At Wow, we read and suggest cuts to our students’ essays every day, and we’ve never seen a personal statement or supplemental essay for a college application weakened by the editing process.

While some admissions insiders say limits are strictly enforced, others suggest a few words too many will not make a difference. In any case, it’s not worth the risk. Just answer the question within the specified word count on any college application, and you will not need to doubt yourself.

Here are 5 Tips to trim a college essay and any supplemental essays without destroying their content:

  1. Circle or highlight all adverbs. Take them out. These include “very” and many “ly” words, such as really, extremely, completely and absolutely.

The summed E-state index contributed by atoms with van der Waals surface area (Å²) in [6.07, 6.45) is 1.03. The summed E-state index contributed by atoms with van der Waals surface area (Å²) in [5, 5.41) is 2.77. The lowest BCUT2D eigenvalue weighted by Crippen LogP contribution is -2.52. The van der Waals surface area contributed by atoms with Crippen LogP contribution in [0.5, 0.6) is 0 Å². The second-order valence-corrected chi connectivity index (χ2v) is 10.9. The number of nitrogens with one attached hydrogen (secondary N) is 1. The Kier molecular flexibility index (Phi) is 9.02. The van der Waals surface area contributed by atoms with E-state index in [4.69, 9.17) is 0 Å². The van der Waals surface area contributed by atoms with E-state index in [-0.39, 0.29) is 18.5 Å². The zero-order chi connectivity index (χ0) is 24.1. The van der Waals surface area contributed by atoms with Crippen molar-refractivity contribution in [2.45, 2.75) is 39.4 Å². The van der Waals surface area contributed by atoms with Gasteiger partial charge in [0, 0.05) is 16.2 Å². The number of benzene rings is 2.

2. Look for a single word or short phrase followed by a comma. These include because of this, in fact, first, last, hopefully, to be frank, quite frankly and in conclusion. Highlight the words or phrases, then read the sentences without them. Take out the ones that do not enhance your story.
  3. Delete helping verbs. Example: Replace “is going to be attending” with “will attend.”
  4. Delete to be verbs. Rather than saying “I am a voracious reader,” try “I read voraciously.”
  5. Turn some nouns into verbs: “I concluded” is better than “I came to the conclusion.”

After you trim a college essay, there’s one more thing to do before clicking send: review it! Would you like a professional review of your college application essay to make sure it is ready to submit?